FIGS. 18-22 show a preferred tool for use with the system of the present invention. As shown in FIG. 18, tool 70 includes handle 72 having grip portion 74 at one end, a threaded bore (not shown) in the central portion thereof, and wrench portion 76 at the opposite end. As can be seen in FIGS. 20-22, threaded member 78 extends through the threaded bore in the central portion of handle 72. Crank arm 80 having handle 82 thereon is provided on threaded member 78. As shown in FIG. 21, pin 81 is provided at the end of threaded member 78 opposite crank arm 80. Also as shown in FIG. 21, protrusions 73 are provided on the bottom surface of handle 72.

Tool 70 is designed to perform two functions in the system of the present invention. The first function is to facilitate removal of the locking cap from the outlet port of a fire hydrant. As shown in FIG. 18, this is accomplished by mounting tool 70 on the front face of the locking cap and rotating crank arm 80 so that pin 81 on threaded member 78 causes a rod in the clamping unit of the locking cap to displace the spring-loaded bridge. Tool 70 is mounted on the front face of the locking cap by placing protrusions 73 on handle 72 in suitably shaped recesses 17, which are shown, for example, in FIGS. 1 and 2. As described above, displacement of the spring-loaded bridge moves the tongs into the retracted position and allows the locking cap to be removed from the outlet port of the hydrant.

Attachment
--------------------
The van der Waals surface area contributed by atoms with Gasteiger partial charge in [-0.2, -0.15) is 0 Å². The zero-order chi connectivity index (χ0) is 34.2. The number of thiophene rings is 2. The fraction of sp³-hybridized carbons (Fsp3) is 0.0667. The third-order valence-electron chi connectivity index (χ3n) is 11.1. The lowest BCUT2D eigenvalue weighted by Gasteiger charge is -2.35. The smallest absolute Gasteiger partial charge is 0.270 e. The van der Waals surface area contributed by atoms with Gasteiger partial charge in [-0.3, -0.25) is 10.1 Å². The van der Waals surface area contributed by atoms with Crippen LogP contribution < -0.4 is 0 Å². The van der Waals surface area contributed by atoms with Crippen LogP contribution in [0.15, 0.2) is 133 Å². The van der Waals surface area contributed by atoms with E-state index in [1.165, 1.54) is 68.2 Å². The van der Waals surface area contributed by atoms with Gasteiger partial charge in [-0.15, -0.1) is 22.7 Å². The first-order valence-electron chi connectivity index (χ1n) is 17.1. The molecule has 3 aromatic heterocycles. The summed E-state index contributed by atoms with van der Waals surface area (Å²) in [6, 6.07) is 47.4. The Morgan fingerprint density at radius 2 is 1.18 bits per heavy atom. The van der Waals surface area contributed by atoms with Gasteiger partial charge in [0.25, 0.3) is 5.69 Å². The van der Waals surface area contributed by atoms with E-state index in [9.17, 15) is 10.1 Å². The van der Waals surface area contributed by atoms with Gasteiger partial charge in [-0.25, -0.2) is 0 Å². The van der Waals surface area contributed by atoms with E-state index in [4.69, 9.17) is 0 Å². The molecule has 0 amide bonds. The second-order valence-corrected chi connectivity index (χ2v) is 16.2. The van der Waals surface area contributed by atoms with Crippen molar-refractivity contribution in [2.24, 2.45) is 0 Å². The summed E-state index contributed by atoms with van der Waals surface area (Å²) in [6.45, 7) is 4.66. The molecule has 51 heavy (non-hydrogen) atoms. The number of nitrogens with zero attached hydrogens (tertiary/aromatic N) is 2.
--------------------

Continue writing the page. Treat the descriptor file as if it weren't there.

The second function of tool 70 is to open the valve control device of the fire hydrant. As shown in FIG. 21, this is accomplished using wrench portion 76 of tool 70 to rotate and thereby open the valve control device of the fire hydrant. Wrench portion 76 is adapted for use with the bonnet of the system of the present invention. In particular, wrench portion 76 includes extended portion 79 having a length sufficient to pass through the opening in the bonnet of the system of the present invention and reach the valve control device of the fire hydrant. The configuration of extension portion 79 is selected to mate with the valve control device of the fire hydrant which, as discussed above, usually is hexagonally shaped. As shown in FIG. 21, extension portion 79 is a solid hexagonally shaped member in which, as can be seen in FIG. 19, hexagonally shaped recess 77 is provided. Those skilled in the art will recognize that the configuration of the extension portion 79 may be varied by changing the exterior shape to, for example, a cylindrical configuration or by changing the shape of the recess to accommodate valve control devices that are not hexagonally shaped.